Association Between Glycemic Status and the Risk of Parkinson Disease: A Nationwide Population-Based Study.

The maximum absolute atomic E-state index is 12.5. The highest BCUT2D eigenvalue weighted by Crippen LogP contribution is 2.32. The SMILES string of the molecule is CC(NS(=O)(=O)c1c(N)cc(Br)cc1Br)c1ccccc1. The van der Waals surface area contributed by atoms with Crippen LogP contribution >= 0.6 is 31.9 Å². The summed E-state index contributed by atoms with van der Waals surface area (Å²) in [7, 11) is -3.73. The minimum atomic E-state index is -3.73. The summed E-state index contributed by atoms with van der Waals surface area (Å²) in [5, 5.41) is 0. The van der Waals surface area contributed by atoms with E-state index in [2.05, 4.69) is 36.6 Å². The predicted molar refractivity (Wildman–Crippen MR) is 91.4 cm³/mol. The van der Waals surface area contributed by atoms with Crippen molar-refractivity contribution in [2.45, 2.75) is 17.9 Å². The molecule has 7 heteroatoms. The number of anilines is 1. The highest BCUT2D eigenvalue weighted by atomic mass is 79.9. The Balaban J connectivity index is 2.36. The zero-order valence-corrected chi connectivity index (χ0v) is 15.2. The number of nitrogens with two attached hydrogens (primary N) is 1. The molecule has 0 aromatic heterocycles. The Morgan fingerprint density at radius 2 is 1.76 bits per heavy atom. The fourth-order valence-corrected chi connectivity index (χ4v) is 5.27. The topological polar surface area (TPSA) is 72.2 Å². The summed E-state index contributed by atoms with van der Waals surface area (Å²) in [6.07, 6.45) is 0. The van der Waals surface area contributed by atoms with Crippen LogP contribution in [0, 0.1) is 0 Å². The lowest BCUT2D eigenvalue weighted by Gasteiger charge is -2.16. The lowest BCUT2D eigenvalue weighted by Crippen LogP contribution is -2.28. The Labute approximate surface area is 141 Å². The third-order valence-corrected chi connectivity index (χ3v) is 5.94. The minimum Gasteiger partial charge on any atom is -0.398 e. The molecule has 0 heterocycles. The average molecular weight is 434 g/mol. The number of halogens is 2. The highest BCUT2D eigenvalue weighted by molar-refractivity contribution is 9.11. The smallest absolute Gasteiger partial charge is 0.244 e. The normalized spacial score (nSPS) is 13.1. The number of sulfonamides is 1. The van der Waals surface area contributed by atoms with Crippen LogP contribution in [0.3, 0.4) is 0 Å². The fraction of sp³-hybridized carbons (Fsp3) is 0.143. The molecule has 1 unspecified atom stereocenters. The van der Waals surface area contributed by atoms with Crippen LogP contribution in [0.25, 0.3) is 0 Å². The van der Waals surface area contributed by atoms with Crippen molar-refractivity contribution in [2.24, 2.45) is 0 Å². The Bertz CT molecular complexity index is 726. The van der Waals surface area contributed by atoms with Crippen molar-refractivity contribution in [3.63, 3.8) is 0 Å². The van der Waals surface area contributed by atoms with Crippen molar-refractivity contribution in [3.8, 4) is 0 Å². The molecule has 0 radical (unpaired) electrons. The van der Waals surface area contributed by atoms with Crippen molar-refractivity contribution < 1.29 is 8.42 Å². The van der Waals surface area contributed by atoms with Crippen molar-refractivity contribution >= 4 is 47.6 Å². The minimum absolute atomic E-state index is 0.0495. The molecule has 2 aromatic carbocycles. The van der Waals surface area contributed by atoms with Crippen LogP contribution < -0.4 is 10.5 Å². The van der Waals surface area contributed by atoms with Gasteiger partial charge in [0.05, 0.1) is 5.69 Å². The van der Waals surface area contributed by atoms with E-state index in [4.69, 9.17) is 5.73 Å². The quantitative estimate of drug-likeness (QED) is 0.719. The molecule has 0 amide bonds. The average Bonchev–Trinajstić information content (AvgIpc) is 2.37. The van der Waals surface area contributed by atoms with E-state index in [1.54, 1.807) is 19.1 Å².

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Previous studies have suggested that diabetes increases the risk of Parkinson disease (PD); however, this has not been conclusively established. We analyzed the risk of PD based on baseline glucose tolerance status in a large-scale cohort representative of the general Korean population.This analysis was performed in a cohort of 15,168,021 adults aged ≥40 years who underwent health checkups under the National Health Insurance Service between January 2009 and December 2010. The clinical course of subjects was monitored until December 2016. Subjects were classified into the following groups: no diabetes, impaired fasting glucose (IFG), diabetes duration <5 years, and diabetes duration ≥5 years. We analyzed the adjusted hazard ratio of PD for each group.During the observation period of 49,076,148.74 person-years, PD occurred in 31,577 patients. Compared with the nondiabetes group, the adjusted hazard ratio was 1.038 (95% CI, 1.009-1.067) in the IFG group, 1.185 (95% CI, 1.143-1.229) in the diabetes duration <5 years group, and 1.618 (95% CI, 1.566-1.672) in the diabetes duration ≥5 years group. These results were consistent with those of the subgroup analysis, and the presence of diabetes further increased the risk of PD regardless of comorbidities such as cardiovascular, cerebrovascular, and chronic kidney diseases.This population-based cohort study suggests that diabetes is an independent risk factor for PD.


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